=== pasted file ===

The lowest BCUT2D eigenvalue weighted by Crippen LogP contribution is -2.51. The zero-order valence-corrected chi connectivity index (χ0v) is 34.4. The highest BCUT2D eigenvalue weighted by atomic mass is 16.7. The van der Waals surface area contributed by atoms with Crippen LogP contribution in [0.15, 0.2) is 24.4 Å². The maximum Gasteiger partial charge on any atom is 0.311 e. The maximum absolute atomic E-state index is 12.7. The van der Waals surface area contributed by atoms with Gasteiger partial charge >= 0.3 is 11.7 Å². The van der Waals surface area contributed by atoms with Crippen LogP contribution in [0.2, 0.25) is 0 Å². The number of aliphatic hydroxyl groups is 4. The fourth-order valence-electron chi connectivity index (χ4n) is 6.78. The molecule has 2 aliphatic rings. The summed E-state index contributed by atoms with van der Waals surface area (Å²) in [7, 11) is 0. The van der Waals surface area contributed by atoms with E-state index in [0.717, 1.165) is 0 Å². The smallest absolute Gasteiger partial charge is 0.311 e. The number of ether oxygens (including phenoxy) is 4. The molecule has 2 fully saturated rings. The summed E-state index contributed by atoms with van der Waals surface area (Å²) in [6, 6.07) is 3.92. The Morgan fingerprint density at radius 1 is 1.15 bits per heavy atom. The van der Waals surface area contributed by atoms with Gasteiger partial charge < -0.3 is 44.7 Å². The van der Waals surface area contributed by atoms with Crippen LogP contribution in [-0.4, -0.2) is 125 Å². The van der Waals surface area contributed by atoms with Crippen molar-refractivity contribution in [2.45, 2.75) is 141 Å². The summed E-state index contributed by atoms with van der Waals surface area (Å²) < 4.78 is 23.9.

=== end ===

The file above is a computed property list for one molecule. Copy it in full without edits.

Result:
The lowest BCUT2D eigenvalue weighted by Crippen LogP contribution is -2.51. The zero-order valence-corrected chi connectivity index (χ0v) is 34.4. The highest BCUT2D eigenvalue weighted by atomic mass is 16.7. The van der Waals surface area contributed by atoms with Crippen LogP contribution in [0.15, 0.2) is 24.4 Å². The maximum Gasteiger partial charge on any atom is 0.311 e. The maximum absolute atomic E-state index is 12.7. The van der Waals surface area contributed by atoms with Gasteiger partial charge >= 0.3 is 11.7 Å². The van der Waals surface area contributed by atoms with Crippen LogP contribution in [0.2, 0.25) is 0 Å². The number of aliphatic hydroxyl groups is 4. The fourth-order valence-electron chi connectivity index (χ4n) is 6.78. The molecule has 2 aliphatic rings. The summed E-state index contributed by atoms with van der Waals surface area (Å²) in [7, 11) is 0. The van der Waals surface area contributed by atoms with E-state index in [0.717, 1.165) is 0 Å². The smallest absolute Gasteiger partial charge is 0.311 e. The number of ether oxygens (including phenoxy) is 4. The molecule has 2 fully saturated rings. The summed E-state index contributed by atoms with van der Waals surface area (Å²) in [6, 6.07) is 3.92. The Morgan fingerprint density at radius 1 is 1.15 bits per heavy atom. The van der Waals surface area contributed by atoms with Gasteiger partial charge < -0.3 is 44.7 Å². The van der Waals surface area contributed by atoms with Crippen LogP contribution in [-0.4, -0.2) is 125 Å². The van der Waals surface area contributed by atoms with Crippen molar-refractivity contribution in [2.45, 2.75) is 141 Å². The summed E-state index contributed by atoms with van der Waals surface area (Å²) < 4.78 is 23.9.